Influenced by Western and action films, Nida Manzoor’s Polite Society is an insight into sibling dynamics documented through a bold coming-of-age film that has the potential to become a classic for younger generations.
Polite Society revolves around a pair of sisters, Ria (Priya Kansara) and Lena (Ritu Arya). Ria dreams of following in the footsteps of her idol to become a stuntwoman. Her admiration for the stuntwoman is explored through written letters that also work as a voiceover narration for the film. Ria demonstrates her passion through physical brawls at school and making videos for her YouTube channel filmed by her older sister Lena. Lena is the older of the two and is the opposite of the confident Ria. She hides away in an oversized hoodie as a struggling artist. When the two sisters are in sync, they are everything to one another, with a charisma that drives the film.
Since dropping out of art school, Lena has returned home, leading to a close relationship developing between the two sisters. All is bliss until a force in the shape of a handsome doctor (Akshay Khanna) who wins Lena’s heart threatens to split the duo, turning the film into a brutal breakdown between sisters. Ria becomes horrified at the thought of her sister throwing away her artistic aspirations in favor of getting married and moving to Singapore. Ria and her friends devise an outlandish plan to prevent the marriage and save Lena.
From this point, the story spirals and makes you question what is real and what is not. Manzoor approaches the simple story of sibling drama through varied genres from film and books that feel like their own multiverse. She splits her whiplash into multiple chapters to help audiences follow along. The drawback of these chapters is that it seems better suited to break the film down into a TV show with each section as a different episode instead of one long narrative that has an identity crisis. At its core, it is Manzoor’s stimulating imagination creating a story of a family that might feel reminiscent of a Tarantino movie or Scott Pilgrim. The camera kinetically captures the outspoken Ria and her destruction that turns Manzoor’s script into a dance. Manzoor makes her own mark using these absurd moments to mimic the idea of the Gen Z collective growing up with dreams only to be mocked for following them.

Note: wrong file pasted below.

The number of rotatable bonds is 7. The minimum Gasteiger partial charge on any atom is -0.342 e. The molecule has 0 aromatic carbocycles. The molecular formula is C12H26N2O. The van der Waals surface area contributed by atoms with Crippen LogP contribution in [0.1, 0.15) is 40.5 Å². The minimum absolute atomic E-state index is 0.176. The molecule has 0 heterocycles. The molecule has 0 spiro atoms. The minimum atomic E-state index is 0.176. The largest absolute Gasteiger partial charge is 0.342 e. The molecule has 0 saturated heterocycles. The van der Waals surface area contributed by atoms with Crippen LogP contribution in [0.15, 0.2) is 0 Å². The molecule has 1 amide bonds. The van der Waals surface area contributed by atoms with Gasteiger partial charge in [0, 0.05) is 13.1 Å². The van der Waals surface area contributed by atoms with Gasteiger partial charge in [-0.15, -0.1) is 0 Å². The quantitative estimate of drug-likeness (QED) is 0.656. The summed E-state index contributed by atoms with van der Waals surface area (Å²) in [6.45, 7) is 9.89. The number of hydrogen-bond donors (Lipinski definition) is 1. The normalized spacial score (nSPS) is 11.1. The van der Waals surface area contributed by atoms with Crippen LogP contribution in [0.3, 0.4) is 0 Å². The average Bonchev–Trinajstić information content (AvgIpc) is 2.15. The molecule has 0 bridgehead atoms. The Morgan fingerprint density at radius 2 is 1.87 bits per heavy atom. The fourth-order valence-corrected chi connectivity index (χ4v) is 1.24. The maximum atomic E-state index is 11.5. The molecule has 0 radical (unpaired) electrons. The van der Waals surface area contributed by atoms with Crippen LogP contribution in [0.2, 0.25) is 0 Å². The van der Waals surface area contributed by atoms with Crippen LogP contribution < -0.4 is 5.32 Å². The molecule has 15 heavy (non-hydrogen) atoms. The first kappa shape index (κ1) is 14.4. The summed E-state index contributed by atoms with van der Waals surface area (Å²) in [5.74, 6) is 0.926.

While the story certainly focuses on the sisters, it is also about the generational divide between the sisters and their traditional parents. The dreams of the girls differ from what their parents had in mind for them. In their close-minded social circle, they would rather the two of them settle for a stable job and marriage. Manzoor brings out the comedy in the clash of tradition versus modernity. Although their parents don’t see eye to eye with their ambitions, they are written to be supportive through the warm family dinners. They are just worried like any parent is.
The film is a star-making vehicle for not only its director but its leading lady, Priya Kansara. This role requires comedic timing and physicality that doesn’t alienate the viewer but allow them to empathize with her no matter how manic she gets. Kansara perfectly embodies the experience of being a 16-year-old girl and how one minor inconvenience, such as your sister getting married, is literally your doomsday, allowing for Manzoor to play up absurd gags that feel played out at times. For Ria, it is not about losing her sister but the implications of her sister not fulfilling her dreams meaning that Ria also won’t. The film can be best described as a spectacle but it maintains an emotional through line that brings all its zaniness together.
Should Be Considered: None
Release Date: April 28, 2023
Where to Watch: In Theaters
Lives in LA
Favorite Director: David Fincher
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